Standard delivery 3 to 7 days
Publication date : 2021/09/30
Weight 720 g / Dimensions 17 x 24 cm / 264 pages /
Published in French
Stitch-and-glue binding, soft cover
Design : Catherine Barluet
Statistical research by We do Data
Can we get happiness with a pill?
For five years, journalist Arnaud Robert and photographer Paolo Woods have traveled the world in search of Happy Pills, these drugs that each repair a human injury, these molecules that make you hard, work, act, these formulas that allow depressed people to not completely sink, those painkillers that the working poor swallow to have the strength to feed their families.
From Niger to the United States, from Switzerland to India, from Israel to the Amazon, Big Pharma is now deploying the tools of science, marketing and communication to offer people a standardized response to the quest for happiness, long the prerogative of religions, philosophies or even politics.
Through this journey from consumer to consumer, pill to pill and country to country, the most contemporary obsessions arise. It is as much a philosophical journey as an investigation into the world of chemistry.
The book is made up of ten chapters that address as many general themes embodied in personal stories, such as:
– a young gay man from Tel Aviv who takes prophylactic pills against HIV;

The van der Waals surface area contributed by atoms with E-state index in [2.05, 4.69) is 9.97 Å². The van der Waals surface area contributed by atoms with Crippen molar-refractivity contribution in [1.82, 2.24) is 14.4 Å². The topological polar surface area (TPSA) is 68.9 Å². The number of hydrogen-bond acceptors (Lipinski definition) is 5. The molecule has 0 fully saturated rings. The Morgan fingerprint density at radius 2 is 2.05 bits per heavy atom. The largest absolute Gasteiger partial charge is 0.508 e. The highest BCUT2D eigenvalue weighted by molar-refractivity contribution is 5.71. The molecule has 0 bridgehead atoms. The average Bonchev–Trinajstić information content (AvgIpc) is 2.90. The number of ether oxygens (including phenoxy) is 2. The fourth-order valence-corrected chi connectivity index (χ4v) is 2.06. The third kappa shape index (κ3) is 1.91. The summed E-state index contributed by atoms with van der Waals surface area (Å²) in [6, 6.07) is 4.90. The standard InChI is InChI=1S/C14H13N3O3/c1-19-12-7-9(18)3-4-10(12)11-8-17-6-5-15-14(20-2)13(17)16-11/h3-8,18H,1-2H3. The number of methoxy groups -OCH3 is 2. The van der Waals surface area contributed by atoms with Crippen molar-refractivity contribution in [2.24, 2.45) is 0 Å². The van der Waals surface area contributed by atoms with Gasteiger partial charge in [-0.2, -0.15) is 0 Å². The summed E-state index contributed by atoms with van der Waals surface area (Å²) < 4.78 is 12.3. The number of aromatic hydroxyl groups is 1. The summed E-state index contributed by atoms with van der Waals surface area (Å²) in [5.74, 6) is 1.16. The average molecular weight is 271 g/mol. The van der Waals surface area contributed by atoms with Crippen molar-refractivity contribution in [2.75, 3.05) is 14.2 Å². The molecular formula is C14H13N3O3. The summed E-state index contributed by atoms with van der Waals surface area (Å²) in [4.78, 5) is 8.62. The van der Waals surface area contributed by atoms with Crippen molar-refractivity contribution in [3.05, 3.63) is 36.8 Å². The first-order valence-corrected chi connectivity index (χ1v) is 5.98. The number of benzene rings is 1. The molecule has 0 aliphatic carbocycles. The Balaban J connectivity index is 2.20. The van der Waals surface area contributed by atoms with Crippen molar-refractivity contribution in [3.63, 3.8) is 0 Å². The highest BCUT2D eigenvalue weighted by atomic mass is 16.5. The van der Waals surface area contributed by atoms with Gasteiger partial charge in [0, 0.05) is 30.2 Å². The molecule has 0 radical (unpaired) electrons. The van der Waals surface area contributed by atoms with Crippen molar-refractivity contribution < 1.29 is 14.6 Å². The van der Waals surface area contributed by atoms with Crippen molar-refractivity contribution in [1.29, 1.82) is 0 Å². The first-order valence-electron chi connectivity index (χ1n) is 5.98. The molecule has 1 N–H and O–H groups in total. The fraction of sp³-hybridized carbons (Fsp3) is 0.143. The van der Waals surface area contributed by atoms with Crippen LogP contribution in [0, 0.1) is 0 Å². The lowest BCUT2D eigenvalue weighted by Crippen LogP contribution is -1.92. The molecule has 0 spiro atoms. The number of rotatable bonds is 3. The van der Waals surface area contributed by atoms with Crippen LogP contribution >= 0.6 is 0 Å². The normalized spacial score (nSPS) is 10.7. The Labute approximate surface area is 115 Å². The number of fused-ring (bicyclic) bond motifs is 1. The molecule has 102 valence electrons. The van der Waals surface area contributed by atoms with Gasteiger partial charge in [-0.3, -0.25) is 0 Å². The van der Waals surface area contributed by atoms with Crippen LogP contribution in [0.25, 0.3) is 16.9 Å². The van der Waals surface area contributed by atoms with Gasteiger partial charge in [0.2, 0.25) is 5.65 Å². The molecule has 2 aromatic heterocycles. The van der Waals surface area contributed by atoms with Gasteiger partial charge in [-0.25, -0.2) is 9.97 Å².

– a depressed Valaisan who goes through stays in a psychiatric institution and uses antidepressants and anxiolytics;
-a farmer from Niger who takes powerful painkillers to avoid fatigue; – a teenage girl from Massachusetts who takes Adderall to treat her attention deficit disorder;
– a young Amerindian woman, from the Peruvian Amazon, who is injected with a contraceptive so as not to have another unwanted pregnancy;
– a French intellectual, suffering from pancreatic cancer, who decides to resort to assisted suicide in Switzerland;
– the Home Pharma series where, in around 30 countries, families are asked to present all the medicines they keep at home.
At the introduction of each chapter, a double page of infographics presents the issues at stake: the weight of the pharmaceutical industry, physical pain as an anthropological universal, the evocative power of Viagra …